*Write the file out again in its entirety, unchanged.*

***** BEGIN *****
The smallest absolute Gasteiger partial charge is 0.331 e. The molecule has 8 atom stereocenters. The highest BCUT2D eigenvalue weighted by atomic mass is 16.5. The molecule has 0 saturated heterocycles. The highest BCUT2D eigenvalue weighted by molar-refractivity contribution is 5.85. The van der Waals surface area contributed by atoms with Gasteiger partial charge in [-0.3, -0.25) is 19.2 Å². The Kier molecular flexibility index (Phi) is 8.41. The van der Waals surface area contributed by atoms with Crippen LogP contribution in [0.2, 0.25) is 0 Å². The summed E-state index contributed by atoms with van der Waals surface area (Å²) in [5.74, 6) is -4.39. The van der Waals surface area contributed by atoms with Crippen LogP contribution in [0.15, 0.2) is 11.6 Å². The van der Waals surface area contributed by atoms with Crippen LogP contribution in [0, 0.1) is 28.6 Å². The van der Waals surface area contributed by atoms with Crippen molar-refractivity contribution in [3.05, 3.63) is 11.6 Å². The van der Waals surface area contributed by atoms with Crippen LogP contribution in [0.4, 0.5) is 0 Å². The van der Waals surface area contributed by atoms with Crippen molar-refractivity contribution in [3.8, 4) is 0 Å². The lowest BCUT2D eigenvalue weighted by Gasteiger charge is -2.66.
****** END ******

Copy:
The smallest absolute Gasteiger partial charge is 0.331 e. The molecule has 8 atom stereocenters. The highest BCUT2D eigenvalue weighted by atomic mass is 16.5. The molecule has 0 saturated heterocycles. The highest BCUT2D eigenvalue weighted by molar-refractivity contribution is 5.85. The van der Waals surface area contributed by atoms with Gasteiger partial charge in [-0.3, -0.25) is 19.2 Å². The Kier molecular flexibility index (Phi) is 8.41. The van der Waals surface area contributed by atoms with Crippen LogP contribution in [0.2, 0.25) is 0 Å². The summed E-state index contributed by atoms with van der Waals surface area (Å²) in [5.74, 6) is -4.39. The van der Waals surface area contributed by atoms with Crippen LogP contribution in [0.15, 0.2) is 11.6 Å². The van der Waals surface area contributed by atoms with Crippen LogP contribution in [0, 0.1) is 28.6 Å². The van der Waals surface area contributed by atoms with Crippen molar-refractivity contribution in [3.05, 3.63) is 11.6 Å². The van der Waals surface area contributed by atoms with Crippen LogP contribution in [0.4, 0.5) is 0 Å². The van der Waals surface area contributed by atoms with Crippen molar-refractivity contribution in [3.8, 4) is 0 Å². The lowest BCUT2D eigenvalue weighted by Gasteiger charge is -2.66.